World’s first ‘printed’ car rolled off the 3D printing press – and it actually works


Last updated at 10:54 PM on 23rd September 2011

The world’s first ‘printed’ car has finally rolled off the printing press.

The ‘Urbee’ was made using a special printer which built up layer upon layer of bodywork – almost as if the car was ‘painted’ into existence, except using layers of ultra-thin composite that are slowly ‘fused’ into a solid.

But unlike most ‘innovations’ in cars, this one won’t break down after 5 years – Urbee is built to last 30. Project leader Jim Kor, told MailOnline today: ‘For us, this unveiling was quite a milestone.

Built to last: The highly-durable material used in ‘additive layer manufacturing’ is said to last for 30 years

Underneath is a petrol and electric hybrid engine which helps make it one of the greenest cars in the world.

Experts have said the car uses eight times less energy than a similar vehicle and can go can go 200mpg on the motorway.

It also has a sleek, futuristic design which makes it look like a prop from a science fiction film like the Fifth Element.

The ‘printing’ process, however, it what has attracted so much attention: it was completely different to the normal way car manufacturers build a car, which is to bolt chunks of bodywork on where they need to go.

Engineers on the Urbee instead put layers of ultra thin composite material on top of each other so they become fused together to make it 3D in a process called ‘additive layer manufacturing’.

Kor says, ‘We are a small group of designers and engineers in Winnipeg trying to make a difference.

‘Making things this way could revolutionize how we produce things. It has certainly changed my way of thinking about manufacturing.

‘This process of 3-D printing turned into ‘digital manufacturing’ would change the way we replace parts within machines.’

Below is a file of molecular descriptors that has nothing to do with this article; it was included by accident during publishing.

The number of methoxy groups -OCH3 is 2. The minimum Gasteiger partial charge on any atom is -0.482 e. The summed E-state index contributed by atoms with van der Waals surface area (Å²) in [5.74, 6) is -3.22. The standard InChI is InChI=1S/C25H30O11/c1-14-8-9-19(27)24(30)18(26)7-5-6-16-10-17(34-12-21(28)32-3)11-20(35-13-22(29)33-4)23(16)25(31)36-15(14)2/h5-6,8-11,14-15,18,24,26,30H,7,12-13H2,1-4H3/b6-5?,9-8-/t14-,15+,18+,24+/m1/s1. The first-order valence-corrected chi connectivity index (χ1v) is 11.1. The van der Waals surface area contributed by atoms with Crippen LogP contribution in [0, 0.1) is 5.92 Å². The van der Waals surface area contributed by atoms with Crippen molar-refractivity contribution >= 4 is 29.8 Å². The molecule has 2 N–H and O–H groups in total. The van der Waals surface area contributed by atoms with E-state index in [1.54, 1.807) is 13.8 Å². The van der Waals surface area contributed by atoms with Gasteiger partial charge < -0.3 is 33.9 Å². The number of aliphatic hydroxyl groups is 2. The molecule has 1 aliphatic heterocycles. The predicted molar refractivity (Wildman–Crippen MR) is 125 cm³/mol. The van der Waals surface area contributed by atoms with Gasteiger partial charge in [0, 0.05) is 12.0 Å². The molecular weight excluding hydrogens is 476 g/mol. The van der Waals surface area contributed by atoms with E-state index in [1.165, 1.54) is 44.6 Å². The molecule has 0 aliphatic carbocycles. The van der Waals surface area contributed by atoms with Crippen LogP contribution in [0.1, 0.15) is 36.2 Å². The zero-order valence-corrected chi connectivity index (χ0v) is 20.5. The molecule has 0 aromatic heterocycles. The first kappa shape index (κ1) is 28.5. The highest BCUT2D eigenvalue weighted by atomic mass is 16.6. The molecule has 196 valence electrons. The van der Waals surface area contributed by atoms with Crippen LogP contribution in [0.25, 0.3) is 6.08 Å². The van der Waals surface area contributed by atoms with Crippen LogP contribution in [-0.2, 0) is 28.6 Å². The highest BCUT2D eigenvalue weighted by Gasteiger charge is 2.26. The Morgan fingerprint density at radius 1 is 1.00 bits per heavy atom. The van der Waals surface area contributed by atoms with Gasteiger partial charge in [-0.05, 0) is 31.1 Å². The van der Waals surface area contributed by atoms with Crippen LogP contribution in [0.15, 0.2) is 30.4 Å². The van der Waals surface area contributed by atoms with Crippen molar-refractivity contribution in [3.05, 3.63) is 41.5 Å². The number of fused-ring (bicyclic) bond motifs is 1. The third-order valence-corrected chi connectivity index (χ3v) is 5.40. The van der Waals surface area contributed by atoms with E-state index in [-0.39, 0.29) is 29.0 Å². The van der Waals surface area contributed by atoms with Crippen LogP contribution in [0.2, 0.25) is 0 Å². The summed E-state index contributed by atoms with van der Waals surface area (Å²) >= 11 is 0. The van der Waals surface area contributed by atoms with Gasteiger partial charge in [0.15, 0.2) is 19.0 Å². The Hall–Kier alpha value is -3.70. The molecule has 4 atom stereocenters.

The ‘printed’ car has drawn a lot of attention due to its unique production method

The Urbee, which took 15 years to make, has three wheels, two seats and a combustion engine in case of emergencies.

It can be charged for a few pence from a normal plug socket or from a small solar panel array or wind turbine.

The Urbee has a small single cylinder engine that generate a mere eight horsepower, yet it can go up to 70mph if necessary because it is so light and efficient.

Even driving around the city it can do 100mpg and Canadian firm Kor EcoLogic, which designed it, insists that it could become a viable runaround for normal people.

Project leader Jim Kor told the TEDxWinnipeg conference that the vehicle was amongst the greenest ever made.

He said the way it was printed ‘only puts material where one needs it’.

‘It is an additive process, building the part essentially one ‘molecule’ of material at a time, ultimately with no waste,’ he added.

Urbee, 3-D printed vehicle prototyle

The small engine of the Urbee may only be able to produce 8 horsepower, but the vehicle can still reach 70mph

‘This process can do many materials, and our goal would be to use fully-recycled materials.’

Although the prototype has finally been completed it will be some time before the Urbee is available to buy in car showrooms.

The team behind it still have to raise the money for a second prototype, which will be at least $1million (£610,000).

Even then it will cost up to $50,00 (£32,000) to buy new, although the price should drop if it is mass produced.

Other professions which have shown an interest in additive layer manufacturing including medicine with some suggestion that prosthetic body parts could eventually be ‘printed’ to the size and shape they are required.

via Urbee: The world’s first ‘printed’ car rolling off the 3D printing presses… | Mail Online.

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